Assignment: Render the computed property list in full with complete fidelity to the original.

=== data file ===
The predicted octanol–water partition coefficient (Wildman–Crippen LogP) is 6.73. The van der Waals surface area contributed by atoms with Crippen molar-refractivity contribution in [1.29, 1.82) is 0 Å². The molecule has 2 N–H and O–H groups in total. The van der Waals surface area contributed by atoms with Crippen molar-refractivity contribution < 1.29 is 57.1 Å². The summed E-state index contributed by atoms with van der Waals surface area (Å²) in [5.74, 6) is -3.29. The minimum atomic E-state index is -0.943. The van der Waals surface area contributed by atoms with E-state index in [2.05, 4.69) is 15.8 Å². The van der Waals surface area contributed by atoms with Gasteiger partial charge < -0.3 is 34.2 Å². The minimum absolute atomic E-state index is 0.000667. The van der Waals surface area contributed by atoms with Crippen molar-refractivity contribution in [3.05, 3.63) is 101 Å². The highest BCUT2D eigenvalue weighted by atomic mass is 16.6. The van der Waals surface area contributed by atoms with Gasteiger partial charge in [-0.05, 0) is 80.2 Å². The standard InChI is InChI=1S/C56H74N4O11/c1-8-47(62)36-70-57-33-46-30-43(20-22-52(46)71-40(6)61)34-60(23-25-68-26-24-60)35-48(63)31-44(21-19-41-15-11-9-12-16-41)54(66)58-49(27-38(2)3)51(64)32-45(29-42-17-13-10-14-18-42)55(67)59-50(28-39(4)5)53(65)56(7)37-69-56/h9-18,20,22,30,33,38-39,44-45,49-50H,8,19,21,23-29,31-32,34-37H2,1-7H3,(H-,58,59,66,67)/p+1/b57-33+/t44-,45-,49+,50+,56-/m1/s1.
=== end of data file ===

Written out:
The predicted octanol–water partition coefficient (Wildman–Crippen LogP) is 6.73. The van der Waals surface area contributed by atoms with Crippen molar-refractivity contribution in [1.29, 1.82) is 0 Å². The molecule has 2 N–H and O–H groups in total. The van der Waals surface area contributed by atoms with Crippen molar-refractivity contribution < 1.29 is 57.1 Å². The summed E-state index contributed by atoms with van der Waals surface area (Å²) in [5.74, 6) is -3.29. The minimum atomic E-state index is -0.943. The van der Waals surface area contributed by atoms with E-state index in [2.05, 4.69) is 15.8 Å². The van der Waals surface area contributed by atoms with Gasteiger partial charge < -0.3 is 34.2 Å². The minimum absolute atomic E-state index is 0.000667. The van der Waals surface area contributed by atoms with Crippen molar-refractivity contribution in [3.05, 3.63) is 101 Å². The highest BCUT2D eigenvalue weighted by atomic mass is 16.6. The van der Waals surface area contributed by atoms with Gasteiger partial charge in [-0.05, 0) is 80.2 Å². The standard InChI is InChI=1S/C56H74N4O11/c1-8-47(62)36-70-57-33-46-30-43(20-22-52(46)71-40(6)61)34-60(23-25-68-26-24-60)35-48(63)31-44(21-19-41-15-11-9-12-16-41)54(66)58-49(27-38(2)3)51(64)32-45(29-42-17-13-10-14-18-42)55(67)59-50(28-39(4)5)53(65)56(7)37-69-56/h9-18,20,22,30,33,38-39,44-45,49-50H,8,19,21,23-29,31-32,34-37H2,1-7H3,(H-,58,59,66,67)/p+1/b57-33+/t44-,45-,49+,50+,56-/m1/s1.